WASHINGTON (AP) — U.S. regulators have approved a rule that seeks to defuse the kind of risk-taking on Wall Street that helped trigger the 2008 financial crisis.
The Volcker Rule is expected to change the way the largest U.S. banks do business. It strives to limit banks' riskiest trading bets that could implode at taxpayers' expense. Some think the rule goes too far, others not far enough.
Here are questions and answers about the Volcker Rule:
Q: What is it?
A: The Volcker Rule is a key plank of a financial regulation law enacted in 2010 to try to reduce the likelihood of another crisis and a resulting government bailout. The rule is intended to bar banks from trading for their own profit. This activity is known as proprietary trading. It's become a huge money-making machine for mega Wall Street banks, like Goldman Sachs, JPMorgan Chase and Morgan Stanley. Under the rule, the banks will be required to trade mainly on their clients' behalf.
Still, if it were that simple, the final draft would be a lot shorter than its roughly 920 pages — about as long as Dostoyevsky's "The Brothers Karamazov." The rule left to regulators the burden of finalizing the fine print.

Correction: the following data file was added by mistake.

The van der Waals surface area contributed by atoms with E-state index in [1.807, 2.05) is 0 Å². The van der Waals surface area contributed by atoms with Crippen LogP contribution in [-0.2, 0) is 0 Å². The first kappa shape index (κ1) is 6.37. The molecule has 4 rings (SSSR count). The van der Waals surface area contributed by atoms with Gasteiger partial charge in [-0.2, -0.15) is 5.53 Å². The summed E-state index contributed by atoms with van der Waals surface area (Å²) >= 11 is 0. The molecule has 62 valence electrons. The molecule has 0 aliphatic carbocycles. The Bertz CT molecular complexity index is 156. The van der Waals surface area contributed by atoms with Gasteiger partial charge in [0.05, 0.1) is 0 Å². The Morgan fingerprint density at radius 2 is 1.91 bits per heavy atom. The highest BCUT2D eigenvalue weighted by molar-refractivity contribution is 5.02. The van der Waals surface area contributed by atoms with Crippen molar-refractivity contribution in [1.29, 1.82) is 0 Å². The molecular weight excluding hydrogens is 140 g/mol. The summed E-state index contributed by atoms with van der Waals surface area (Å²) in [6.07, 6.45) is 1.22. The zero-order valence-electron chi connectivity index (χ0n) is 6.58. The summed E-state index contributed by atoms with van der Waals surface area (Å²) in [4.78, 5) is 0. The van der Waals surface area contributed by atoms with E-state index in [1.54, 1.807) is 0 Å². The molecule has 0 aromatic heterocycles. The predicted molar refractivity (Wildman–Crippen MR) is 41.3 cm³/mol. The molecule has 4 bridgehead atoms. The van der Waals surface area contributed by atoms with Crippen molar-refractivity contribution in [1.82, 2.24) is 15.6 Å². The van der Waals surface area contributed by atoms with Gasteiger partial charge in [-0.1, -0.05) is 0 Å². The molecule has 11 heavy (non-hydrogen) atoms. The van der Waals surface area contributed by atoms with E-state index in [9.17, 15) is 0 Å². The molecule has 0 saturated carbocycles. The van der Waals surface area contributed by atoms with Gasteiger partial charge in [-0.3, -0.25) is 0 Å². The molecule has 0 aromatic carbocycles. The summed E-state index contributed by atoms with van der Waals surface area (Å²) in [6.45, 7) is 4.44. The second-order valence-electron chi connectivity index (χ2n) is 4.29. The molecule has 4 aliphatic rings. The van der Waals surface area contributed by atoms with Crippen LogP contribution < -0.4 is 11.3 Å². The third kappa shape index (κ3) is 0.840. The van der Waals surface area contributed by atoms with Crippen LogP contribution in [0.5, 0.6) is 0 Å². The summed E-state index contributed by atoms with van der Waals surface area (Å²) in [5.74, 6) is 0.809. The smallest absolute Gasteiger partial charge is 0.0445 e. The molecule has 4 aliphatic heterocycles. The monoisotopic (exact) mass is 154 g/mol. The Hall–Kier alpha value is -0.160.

Besides curbing proprietary trading, the Volcker Rule limits banks' investments in hedge funds and private equity funds, which are high-risk, lightly regulated investment pools.
The rule is named for Paul Volcker, a former Federal Reserve chairman who was an adviser to President Barack Obama during the financial crisis. Volcker urged a ban on high-risk trading by big banks to diminish the likelihood that taxpayers might have to rescue them, as they did after the financial crisis.
Q: Where are the complications?
A: The ban on proprietary trading isn't absolute. There are exemptions. One involves an important activity called market making. When big banks engage in market making, they use their own money to take the opposite side of a customer's trade: They buy or sell an investment to help execute the trade.